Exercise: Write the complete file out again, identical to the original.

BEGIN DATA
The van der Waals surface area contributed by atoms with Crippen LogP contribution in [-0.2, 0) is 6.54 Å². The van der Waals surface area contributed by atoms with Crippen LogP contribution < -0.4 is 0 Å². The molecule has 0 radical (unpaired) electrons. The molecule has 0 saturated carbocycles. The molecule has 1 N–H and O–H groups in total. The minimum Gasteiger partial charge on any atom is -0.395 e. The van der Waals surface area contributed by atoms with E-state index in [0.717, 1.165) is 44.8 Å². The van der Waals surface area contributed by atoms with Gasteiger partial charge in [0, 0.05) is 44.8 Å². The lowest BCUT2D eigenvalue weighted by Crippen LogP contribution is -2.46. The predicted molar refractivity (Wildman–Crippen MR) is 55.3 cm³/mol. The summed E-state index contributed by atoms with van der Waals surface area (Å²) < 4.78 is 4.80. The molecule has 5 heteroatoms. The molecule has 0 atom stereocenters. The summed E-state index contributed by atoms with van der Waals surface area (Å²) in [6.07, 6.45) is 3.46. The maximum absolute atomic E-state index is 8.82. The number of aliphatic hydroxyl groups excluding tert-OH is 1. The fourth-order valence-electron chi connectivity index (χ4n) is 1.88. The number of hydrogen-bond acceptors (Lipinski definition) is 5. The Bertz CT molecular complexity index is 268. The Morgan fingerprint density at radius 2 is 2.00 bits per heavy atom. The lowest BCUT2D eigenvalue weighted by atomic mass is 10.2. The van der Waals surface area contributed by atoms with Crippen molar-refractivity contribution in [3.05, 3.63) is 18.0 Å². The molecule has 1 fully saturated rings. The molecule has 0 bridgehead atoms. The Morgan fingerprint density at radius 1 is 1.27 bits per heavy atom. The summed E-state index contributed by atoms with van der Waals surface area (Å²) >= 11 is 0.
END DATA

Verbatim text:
The van der Waals surface area contributed by atoms with Crippen LogP contribution in [-0.2, 0) is 6.54 Å². The van der Waals surface area contributed by atoms with Crippen LogP contribution < -0.4 is 0 Å². The molecule has 0 radical (unpaired) electrons. The molecule has 0 saturated carbocycles. The molecule has 1 N–H and O–H groups in total. The minimum Gasteiger partial charge on any atom is -0.395 e. The van der Waals surface area contributed by atoms with E-state index in [0.717, 1.165) is 44.8 Å². The van der Waals surface area contributed by atoms with Gasteiger partial charge in [0, 0.05) is 44.8 Å². The lowest BCUT2D eigenvalue weighted by Crippen LogP contribution is -2.46. The predicted molar refractivity (Wildman–Crippen MR) is 55.3 cm³/mol. The summed E-state index contributed by atoms with van der Waals surface area (Å²) < 4.78 is 4.80. The molecule has 5 heteroatoms. The molecule has 0 atom stereocenters. The summed E-state index contributed by atoms with van der Waals surface area (Å²) in [6.07, 6.45) is 3.46. The maximum absolute atomic E-state index is 8.82. The number of aliphatic hydroxyl groups excluding tert-OH is 1. The fourth-order valence-electron chi connectivity index (χ4n) is 1.88. The number of hydrogen-bond acceptors (Lipinski definition) is 5. The Bertz CT molecular complexity index is 268. The Morgan fingerprint density at radius 2 is 2.00 bits per heavy atom. The lowest BCUT2D eigenvalue weighted by atomic mass is 10.2. The van der Waals surface area contributed by atoms with Crippen molar-refractivity contribution in [3.05, 3.63) is 18.0 Å². The molecule has 1 fully saturated rings. The molecule has 0 bridgehead atoms. The Morgan fingerprint density at radius 1 is 1.27 bits per heavy atom. The summed E-state index contributed by atoms with van der Waals surface area (Å²) >= 11 is 0.